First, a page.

Wednesday, November 19, 2014

Seaside Glamour in the Bahamas

Believe it or not, but the home I'm featuring today was once a "builder's special with too much Sheetrock and not enough chic." The home owners, a young Texas family with two pre-teen boys, hired designer Amanda Lindroth, and pow! An injection of color, pattern, and seaside glamour brought it to life with a tropical punch. Let's head over to Lyford Cay for a peek inside!

The foyer steals the show inside. The trelliswork, mirror frame, and demilune table were designed by Philippe Le Manach of Accents of France and painted in Benjamin Moore's Spring Break. Ordinary terra-cotta floor tiles were painted in Decorators White and Bath Salts, both by Benjamin Moore.

A backdrop of neutrals gives the living room a fresh, breezy air. Walls are painted in Benjamin Moore's Atrium White. Slubby Basket cotton by P Kaufmann was used for curtains and to reupholster the existing sofa and armchairs. Lindroth loves stripes — and her client loves purple — so she had pillows made in Quadrille's Lane Stripe, in a custom shade. Empire chairs from Bamboo & Rattan, with cushions in China Seas' Turtle Batik. Serena & Lily Elsa side tables. Borobudur abaca rug, Stark. Seaview blinds.

In the living room, a Kent mirror from Christopher Hodsoll hangs above a Georgian-style side table by English Georgian America.

An upstairs TV room is dominated by a long sofa covered in Perennials' Bigger Stripe. Walls are clad in Phillip Jeffries's Driftwood grass cloth and trimmed with Samuel & Sons' French grosgrain ribbon. Floor lamp, Visual Comfort.

Vintage mirrors framed in stick rattan line the bedroom hallway, creating the illusion of windows.

The large-scale pattern of faux-bois Chene wallpaper from Nobilis adds a rustic touch to the family room.

A Ballard Designs banquette, Ikea Docksta table, and Circa Who fretwork chairs offer ample seating in the breakfast room.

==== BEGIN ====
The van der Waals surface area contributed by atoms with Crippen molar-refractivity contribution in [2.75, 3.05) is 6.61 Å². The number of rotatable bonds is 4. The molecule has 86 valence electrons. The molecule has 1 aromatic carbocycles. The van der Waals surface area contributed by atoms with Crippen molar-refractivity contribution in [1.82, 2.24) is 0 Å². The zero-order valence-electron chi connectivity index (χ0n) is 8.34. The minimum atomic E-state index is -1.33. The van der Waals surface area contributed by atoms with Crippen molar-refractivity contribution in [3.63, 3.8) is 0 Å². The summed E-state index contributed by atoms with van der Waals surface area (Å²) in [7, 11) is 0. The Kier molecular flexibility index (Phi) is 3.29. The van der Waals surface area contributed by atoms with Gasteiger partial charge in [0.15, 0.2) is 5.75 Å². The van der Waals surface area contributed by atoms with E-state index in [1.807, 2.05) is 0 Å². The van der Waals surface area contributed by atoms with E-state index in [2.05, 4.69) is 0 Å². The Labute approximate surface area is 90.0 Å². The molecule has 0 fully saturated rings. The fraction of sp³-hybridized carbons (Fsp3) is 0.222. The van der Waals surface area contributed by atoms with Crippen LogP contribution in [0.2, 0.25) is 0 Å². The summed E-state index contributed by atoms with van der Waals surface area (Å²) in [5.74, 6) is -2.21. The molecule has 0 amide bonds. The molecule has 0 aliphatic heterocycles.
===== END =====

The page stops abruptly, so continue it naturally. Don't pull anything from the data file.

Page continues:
Stripes galore for the young boys' bedroom: Phillip Jeffries's Island Raffia wallcovering, Matouk bed linens, and Dash & Albert rugs.

Spicy orange energizes the master bedroom. China Seas' Lysette linen covers the walls, and the headboard is upholstered in a Norbar canvas. Meridian bed linens, Matouk. Hamilton table, Bunny Williams.

Pagoda mirrors and Serena & Lily dhurries give "a little jolt" to the master bath. Kohler tub with Waterworks fittings.

The veranda outside the bedrooms serves as an outdoor room. "It has a beautiful view of the entire property," Lindroth says. "And it's a great place for the two young boys to take a nap on the vintage French daybeds." The sea grass wingback armchairs are from Pottery Barn, and the kilim rugs are from Home Decorators Collection. Hobe Sound lanterns by Oomph in Sherwin- Williams's Knockout Orange. Ceiling fans, Nassau Glass Company.

Lindroth gave the exterior "a showstopping personality" with big splashes of bold orange. Bench in Sherwin-Williams's Knockout Orange. Pillows in a Link Outdoor canvas. Awning fabric, Sattler.

Lush greenery provides privacy for the pool area.

A twilight view of the double gallery side of the house, where Lindroth made full use of outdoor space.

To learn more about this amazing transformation, click here for an interview with Amanda Lindroth. I would like to move right in, please! Images and captions are from the November issue of House Beautiful. Photography by Thomas Loof

Tuesday, November 11, 2014

Palm Beach Lately for the Holidays

If you are planning an upcoming trip to Palm Beach, you'll want to make sure to take advantage of the "Holiday Haute Ride," a free and eco-friendly car service that provides transportation to the island's best hotspots. The dynamic duo at Palm Beach Lately partnered with The Free Ride to create this holiday treat for visitors and locals on Saturdays and Sundays November 8, 2014 through January 4, 2015.  I am absolutely in love with these cars, which are wrapped in the most adorable banana leaf and pink print!

Sisters Danielle Norcross and Beth Beattie Aschenbach of Palm Beach Lately 

The "Holiday Haute Ride" is sponsored by Hamilton Jewelers, Neiman Marcus, Nick and Johnnie's, Sail to Sable at C. Orrico, The Colony Hotel, The Gary Pohrer Group for K2-Realty, and Vineyard Vines. The schedule and additional information can be found at

"Holiday Haute Riders will not have to worry about parking and walking with shopping bags and will have exclusive access to the holiday giveaways and promotions at the participating locations," said Palm Beach Lately co-owner Danielle Norcross.

Prizes include a one night stay at The Colony, a $500 shopping spree from Sail to Sable at C. Orrico, a $250 Hamilton Jewelers Gift card, a $250 Vineyard Vines gift card, and a $100 Neiman Marcus gift card. If you ride or spot the Holiday Haute Ride, snap a pic and post on Facebook, Instagram, or Twitter and tag @PalmBeachLately and @PBFreeRide and hashtag #PBLFreeRide for a chance to win prizes.

I would like to bring one of these cars home, please!